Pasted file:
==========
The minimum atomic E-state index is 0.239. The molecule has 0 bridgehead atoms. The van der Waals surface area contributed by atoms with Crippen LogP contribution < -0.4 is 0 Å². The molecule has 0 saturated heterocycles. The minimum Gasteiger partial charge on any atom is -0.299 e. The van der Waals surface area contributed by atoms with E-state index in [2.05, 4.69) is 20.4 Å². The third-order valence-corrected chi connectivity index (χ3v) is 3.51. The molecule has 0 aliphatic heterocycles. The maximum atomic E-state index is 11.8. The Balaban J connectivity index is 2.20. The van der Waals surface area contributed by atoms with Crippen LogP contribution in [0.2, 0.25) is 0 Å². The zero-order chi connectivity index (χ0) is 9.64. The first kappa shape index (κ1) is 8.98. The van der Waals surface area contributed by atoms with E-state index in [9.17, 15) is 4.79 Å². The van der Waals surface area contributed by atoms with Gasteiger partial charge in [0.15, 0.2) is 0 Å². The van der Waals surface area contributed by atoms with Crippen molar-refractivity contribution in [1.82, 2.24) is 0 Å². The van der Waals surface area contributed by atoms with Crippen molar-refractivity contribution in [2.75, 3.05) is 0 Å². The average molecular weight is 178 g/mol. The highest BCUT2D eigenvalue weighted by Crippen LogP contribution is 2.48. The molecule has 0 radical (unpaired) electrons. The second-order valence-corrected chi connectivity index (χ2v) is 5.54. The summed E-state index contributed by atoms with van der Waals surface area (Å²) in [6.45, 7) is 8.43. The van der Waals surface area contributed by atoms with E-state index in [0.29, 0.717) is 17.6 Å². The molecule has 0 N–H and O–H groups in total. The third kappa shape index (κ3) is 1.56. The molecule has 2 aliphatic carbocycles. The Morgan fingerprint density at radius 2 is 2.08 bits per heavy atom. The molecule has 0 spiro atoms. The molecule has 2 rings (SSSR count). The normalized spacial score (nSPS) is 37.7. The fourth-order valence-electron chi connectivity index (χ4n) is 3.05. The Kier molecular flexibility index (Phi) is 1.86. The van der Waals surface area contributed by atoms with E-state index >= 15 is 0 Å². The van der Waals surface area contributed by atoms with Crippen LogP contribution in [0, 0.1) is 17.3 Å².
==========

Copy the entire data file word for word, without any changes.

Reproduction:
The minimum atomic E-state index is 0.239. The molecule has 0 bridgehead atoms. The van der Waals surface area contributed by atoms with Crippen LogP contribution < -0.4 is 0 Å². The molecule has 0 saturated heterocycles. The minimum Gasteiger partial charge on any atom is -0.299 e. The van der Waals surface area contributed by atoms with E-state index in [2.05, 4.69) is 20.4 Å². The third-order valence-corrected chi connectivity index (χ3v) is 3.51. The molecule has 0 aliphatic heterocycles. The maximum atomic E-state index is 11.8. The Balaban J connectivity index is 2.20. The van der Waals surface area contributed by atoms with Crippen LogP contribution in [0.2, 0.25) is 0 Å². The zero-order chi connectivity index (χ0) is 9.64. The first kappa shape index (κ1) is 8.98. The van der Waals surface area contributed by atoms with E-state index in [9.17, 15) is 4.79 Å². The van der Waals surface area contributed by atoms with Gasteiger partial charge in [0.15, 0.2) is 0 Å². The van der Waals surface area contributed by atoms with Crippen molar-refractivity contribution in [1.82, 2.24) is 0 Å². The van der Waals surface area contributed by atoms with Crippen molar-refractivity contribution in [2.75, 3.05) is 0 Å². The average molecular weight is 178 g/mol. The highest BCUT2D eigenvalue weighted by Crippen LogP contribution is 2.48. The molecule has 0 radical (unpaired) electrons. The second-order valence-corrected chi connectivity index (χ2v) is 5.54. The summed E-state index contributed by atoms with van der Waals surface area (Å²) in [6.45, 7) is 8.43. The van der Waals surface area contributed by atoms with E-state index in [0.29, 0.717) is 17.6 Å². The molecule has 0 N–H and O–H groups in total. The third kappa shape index (κ3) is 1.56. The molecule has 2 aliphatic carbocycles. The Morgan fingerprint density at radius 2 is 2.08 bits per heavy atom. The molecule has 0 spiro atoms. The molecule has 2 rings (SSSR count). The normalized spacial score (nSPS) is 37.7. The fourth-order valence-electron chi connectivity index (χ4n) is 3.05. The Kier molecular flexibility index (Phi) is 1.86. The van der Waals surface area contributed by atoms with E-state index >= 15 is 0 Å². The van der Waals surface area contributed by atoms with Crippen LogP contribution in [0, 0.1) is 17.3 Å².